You’ve heard the word. You’ve probably seen the tan, built reality star chasing after fugitives on television. Bounty hunters are extremely effective at their job, catching about 90 percent of fugitives they were after. They often have to physically track a fugitive wanted for a criminal offense. But what exactly is this occupation and how does it affect bail bonds?
What Are Bounty Hunters?
Bounty hunters are either self-employed or hired by bail bondsmen to track down people who have missed their court hearings or trials in criminal cases. A bail bondsman is the person who paid 10 percent of that person’s bail to get them out of jail. Bail bondsmen hire bounty hunters to track down the people that owe them money because if the fugitive eludes court and bail, then the bail bondsman is 100 percent responsible for paying the total bail amount for a crime they were not arrested for. Bail bondsmen can be anything from third-party insurance sellers to close friends or family.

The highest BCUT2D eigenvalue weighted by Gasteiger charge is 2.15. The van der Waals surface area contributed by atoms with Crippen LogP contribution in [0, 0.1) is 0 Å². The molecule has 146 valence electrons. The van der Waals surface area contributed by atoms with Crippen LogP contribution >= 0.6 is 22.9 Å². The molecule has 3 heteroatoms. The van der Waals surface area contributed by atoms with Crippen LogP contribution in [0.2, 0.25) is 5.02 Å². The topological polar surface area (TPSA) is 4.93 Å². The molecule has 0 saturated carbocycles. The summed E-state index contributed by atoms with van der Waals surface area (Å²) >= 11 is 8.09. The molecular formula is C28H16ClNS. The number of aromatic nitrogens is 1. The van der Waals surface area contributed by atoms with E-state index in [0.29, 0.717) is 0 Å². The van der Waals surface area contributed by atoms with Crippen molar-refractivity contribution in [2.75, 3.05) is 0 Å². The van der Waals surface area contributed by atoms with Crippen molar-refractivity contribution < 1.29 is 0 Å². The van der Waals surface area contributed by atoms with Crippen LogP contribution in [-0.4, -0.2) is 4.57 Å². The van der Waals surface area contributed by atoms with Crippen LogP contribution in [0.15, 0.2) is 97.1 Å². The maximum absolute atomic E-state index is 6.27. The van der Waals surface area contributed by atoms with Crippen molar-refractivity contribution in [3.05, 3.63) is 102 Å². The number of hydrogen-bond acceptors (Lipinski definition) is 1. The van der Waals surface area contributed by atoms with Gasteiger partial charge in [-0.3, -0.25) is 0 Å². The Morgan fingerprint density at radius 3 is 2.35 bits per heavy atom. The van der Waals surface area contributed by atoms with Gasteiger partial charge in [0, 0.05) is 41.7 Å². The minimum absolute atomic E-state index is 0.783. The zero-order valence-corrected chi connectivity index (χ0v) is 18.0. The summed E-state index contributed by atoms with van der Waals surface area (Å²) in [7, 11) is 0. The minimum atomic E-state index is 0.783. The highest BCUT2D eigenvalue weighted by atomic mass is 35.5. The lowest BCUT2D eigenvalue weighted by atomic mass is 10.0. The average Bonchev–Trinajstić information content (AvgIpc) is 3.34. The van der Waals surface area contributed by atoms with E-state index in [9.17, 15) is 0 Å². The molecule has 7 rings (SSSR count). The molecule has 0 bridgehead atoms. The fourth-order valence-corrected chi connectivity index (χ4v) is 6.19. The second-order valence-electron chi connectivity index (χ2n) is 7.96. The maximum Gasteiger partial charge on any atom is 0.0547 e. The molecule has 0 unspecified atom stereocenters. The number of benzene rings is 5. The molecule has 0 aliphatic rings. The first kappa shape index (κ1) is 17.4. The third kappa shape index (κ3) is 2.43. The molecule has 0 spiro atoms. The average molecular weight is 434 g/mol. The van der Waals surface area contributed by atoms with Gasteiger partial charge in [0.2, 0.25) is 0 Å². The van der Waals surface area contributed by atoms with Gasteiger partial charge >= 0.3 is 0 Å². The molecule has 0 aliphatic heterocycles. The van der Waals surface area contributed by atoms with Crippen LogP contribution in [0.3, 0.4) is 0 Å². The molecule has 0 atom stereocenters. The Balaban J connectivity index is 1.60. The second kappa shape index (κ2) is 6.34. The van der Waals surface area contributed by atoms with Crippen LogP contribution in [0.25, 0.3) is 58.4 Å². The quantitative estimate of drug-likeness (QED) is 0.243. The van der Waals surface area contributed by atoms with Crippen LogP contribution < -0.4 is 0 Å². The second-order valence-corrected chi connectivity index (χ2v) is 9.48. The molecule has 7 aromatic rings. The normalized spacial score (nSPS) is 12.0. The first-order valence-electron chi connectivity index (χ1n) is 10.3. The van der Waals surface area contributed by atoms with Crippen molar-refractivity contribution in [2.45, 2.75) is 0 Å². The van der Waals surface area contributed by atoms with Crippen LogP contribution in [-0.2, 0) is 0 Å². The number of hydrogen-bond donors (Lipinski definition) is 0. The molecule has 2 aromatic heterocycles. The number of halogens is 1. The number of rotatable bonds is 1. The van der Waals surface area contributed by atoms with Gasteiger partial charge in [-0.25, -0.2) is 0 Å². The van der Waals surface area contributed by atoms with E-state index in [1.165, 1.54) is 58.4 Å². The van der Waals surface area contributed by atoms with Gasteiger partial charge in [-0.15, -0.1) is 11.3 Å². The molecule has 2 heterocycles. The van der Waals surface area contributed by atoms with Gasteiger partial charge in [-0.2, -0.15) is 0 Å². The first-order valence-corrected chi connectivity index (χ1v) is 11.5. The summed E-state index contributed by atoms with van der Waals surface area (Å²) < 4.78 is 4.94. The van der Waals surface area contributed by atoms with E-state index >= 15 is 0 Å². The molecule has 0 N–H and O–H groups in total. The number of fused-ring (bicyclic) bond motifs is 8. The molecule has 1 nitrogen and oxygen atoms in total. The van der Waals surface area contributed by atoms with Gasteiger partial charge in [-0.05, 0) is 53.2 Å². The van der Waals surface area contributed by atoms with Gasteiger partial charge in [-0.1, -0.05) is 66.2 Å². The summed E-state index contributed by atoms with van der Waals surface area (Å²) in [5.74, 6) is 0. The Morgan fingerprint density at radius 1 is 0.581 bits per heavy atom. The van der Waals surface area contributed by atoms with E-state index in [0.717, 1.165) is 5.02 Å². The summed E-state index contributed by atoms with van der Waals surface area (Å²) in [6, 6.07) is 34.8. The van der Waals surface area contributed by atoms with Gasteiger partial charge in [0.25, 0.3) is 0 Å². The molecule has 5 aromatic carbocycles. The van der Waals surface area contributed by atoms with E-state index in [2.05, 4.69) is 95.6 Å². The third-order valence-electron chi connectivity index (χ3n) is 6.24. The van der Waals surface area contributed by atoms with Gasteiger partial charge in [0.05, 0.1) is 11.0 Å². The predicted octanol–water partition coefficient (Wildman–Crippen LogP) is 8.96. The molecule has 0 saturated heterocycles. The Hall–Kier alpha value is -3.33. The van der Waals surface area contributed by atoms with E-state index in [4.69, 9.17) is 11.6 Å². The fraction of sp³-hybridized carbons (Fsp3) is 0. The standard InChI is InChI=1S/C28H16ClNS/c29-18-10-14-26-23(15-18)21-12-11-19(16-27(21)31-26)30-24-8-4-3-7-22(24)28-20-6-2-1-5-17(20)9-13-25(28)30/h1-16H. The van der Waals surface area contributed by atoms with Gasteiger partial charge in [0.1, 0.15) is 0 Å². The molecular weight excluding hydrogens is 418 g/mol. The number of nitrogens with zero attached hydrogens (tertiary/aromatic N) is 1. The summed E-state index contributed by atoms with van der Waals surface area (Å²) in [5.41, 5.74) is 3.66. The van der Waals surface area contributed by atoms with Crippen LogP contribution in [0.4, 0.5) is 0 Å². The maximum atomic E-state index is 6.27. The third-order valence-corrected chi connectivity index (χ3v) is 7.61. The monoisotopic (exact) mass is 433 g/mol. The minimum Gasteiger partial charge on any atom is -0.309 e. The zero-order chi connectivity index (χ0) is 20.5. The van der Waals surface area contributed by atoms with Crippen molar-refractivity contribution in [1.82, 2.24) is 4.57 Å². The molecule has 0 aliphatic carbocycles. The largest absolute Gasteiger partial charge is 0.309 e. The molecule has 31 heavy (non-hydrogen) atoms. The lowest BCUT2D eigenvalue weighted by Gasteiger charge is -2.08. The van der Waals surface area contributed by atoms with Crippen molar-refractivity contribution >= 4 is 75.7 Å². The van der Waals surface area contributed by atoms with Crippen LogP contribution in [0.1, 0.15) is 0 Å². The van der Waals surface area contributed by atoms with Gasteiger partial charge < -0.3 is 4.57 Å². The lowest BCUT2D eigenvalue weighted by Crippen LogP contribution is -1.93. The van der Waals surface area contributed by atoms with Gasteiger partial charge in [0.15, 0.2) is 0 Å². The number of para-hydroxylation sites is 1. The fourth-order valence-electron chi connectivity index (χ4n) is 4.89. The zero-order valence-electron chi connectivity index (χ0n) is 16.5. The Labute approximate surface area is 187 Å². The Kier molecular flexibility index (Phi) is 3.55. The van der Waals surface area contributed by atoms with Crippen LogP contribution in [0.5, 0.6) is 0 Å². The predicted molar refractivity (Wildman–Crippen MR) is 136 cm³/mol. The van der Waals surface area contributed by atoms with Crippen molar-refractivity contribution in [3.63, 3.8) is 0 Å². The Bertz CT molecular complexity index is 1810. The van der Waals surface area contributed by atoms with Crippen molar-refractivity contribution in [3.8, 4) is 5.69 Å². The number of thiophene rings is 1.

The cost of hiring a bounty hunter is typically the 10 percent the bail bondsmen paid to get the fugitive out of jail. The bail bondsmen won’t save any money but it beats having to pay it all and potentially losing any collateral like your home or house you might have used to secure the money.
Some states require a bounty hunter to be licensed while others don’t. Each state has restrictions on what bounty hunters can and cannot do. Most states do not allow bounty hunters to carry a handgun. Research your state’s bounty hunter laws before hiring someone and make sure the bail enforcement agent complies to the law and knows what they are doing.